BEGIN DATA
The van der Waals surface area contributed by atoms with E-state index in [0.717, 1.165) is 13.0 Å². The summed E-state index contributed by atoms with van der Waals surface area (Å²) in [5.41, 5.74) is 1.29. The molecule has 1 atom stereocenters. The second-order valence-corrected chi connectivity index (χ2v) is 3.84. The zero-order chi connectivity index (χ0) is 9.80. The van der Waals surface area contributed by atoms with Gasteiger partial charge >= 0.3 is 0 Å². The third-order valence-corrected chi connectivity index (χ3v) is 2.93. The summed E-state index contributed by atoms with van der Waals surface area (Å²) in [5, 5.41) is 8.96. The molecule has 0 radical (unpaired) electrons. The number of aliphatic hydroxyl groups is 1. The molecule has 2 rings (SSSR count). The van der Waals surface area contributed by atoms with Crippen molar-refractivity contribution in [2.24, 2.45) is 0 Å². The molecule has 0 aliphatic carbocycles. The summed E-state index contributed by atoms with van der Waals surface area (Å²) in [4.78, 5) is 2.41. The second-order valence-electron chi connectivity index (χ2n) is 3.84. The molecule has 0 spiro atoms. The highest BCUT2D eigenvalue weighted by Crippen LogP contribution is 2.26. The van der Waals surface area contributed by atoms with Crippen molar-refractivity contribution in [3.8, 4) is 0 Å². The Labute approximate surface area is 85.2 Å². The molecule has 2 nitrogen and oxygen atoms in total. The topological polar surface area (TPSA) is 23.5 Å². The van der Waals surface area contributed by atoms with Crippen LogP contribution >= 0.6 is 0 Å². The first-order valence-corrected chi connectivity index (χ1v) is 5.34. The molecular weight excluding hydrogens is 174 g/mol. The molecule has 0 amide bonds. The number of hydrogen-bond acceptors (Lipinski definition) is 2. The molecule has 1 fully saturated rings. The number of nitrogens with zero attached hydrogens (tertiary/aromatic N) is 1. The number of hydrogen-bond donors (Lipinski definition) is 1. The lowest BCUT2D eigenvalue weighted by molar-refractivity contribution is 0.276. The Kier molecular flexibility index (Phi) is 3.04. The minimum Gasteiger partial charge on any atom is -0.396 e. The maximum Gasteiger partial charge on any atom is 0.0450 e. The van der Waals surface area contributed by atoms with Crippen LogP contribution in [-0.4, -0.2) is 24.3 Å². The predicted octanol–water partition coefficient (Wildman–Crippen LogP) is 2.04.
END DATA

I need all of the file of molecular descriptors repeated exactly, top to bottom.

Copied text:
The van der Waals surface area contributed by atoms with E-state index in [0.717, 1.165) is 13.0 Å². The summed E-state index contributed by atoms with van der Waals surface area (Å²) in [5.41, 5.74) is 1.29. The molecule has 1 atom stereocenters. The second-order valence-corrected chi connectivity index (χ2v) is 3.84. The zero-order chi connectivity index (χ0) is 9.80. The van der Waals surface area contributed by atoms with Gasteiger partial charge >= 0.3 is 0 Å². The third-order valence-corrected chi connectivity index (χ3v) is 2.93. The summed E-state index contributed by atoms with van der Waals surface area (Å²) in [5, 5.41) is 8.96. The molecule has 0 radical (unpaired) electrons. The number of aliphatic hydroxyl groups is 1. The molecule has 2 rings (SSSR count). The van der Waals surface area contributed by atoms with Crippen molar-refractivity contribution in [2.24, 2.45) is 0 Å². The molecule has 0 aliphatic carbocycles. The summed E-state index contributed by atoms with van der Waals surface area (Å²) in [4.78, 5) is 2.41. The second-order valence-electron chi connectivity index (χ2n) is 3.84. The molecule has 0 spiro atoms. The highest BCUT2D eigenvalue weighted by Crippen LogP contribution is 2.26. The van der Waals surface area contributed by atoms with Crippen molar-refractivity contribution in [3.8, 4) is 0 Å². The Labute approximate surface area is 85.2 Å². The molecule has 2 nitrogen and oxygen atoms in total. The topological polar surface area (TPSA) is 23.5 Å². The van der Waals surface area contributed by atoms with Crippen LogP contribution >= 0.6 is 0 Å². The first-order valence-corrected chi connectivity index (χ1v) is 5.34. The molecular weight excluding hydrogens is 174 g/mol. The molecule has 0 amide bonds. The number of hydrogen-bond acceptors (Lipinski definition) is 2. The molecule has 1 fully saturated rings. The number of nitrogens with zero attached hydrogens (tertiary/aromatic N) is 1. The number of hydrogen-bond donors (Lipinski definition) is 1. The lowest BCUT2D eigenvalue weighted by molar-refractivity contribution is 0.276. The Kier molecular flexibility index (Phi) is 3.04. The minimum Gasteiger partial charge on any atom is -0.396 e. The maximum Gasteiger partial charge on any atom is 0.0450 e. The van der Waals surface area contributed by atoms with Crippen LogP contribution in [-0.4, -0.2) is 24.3 Å². The predicted octanol–water partition coefficient (Wildman–Crippen LogP) is 2.04.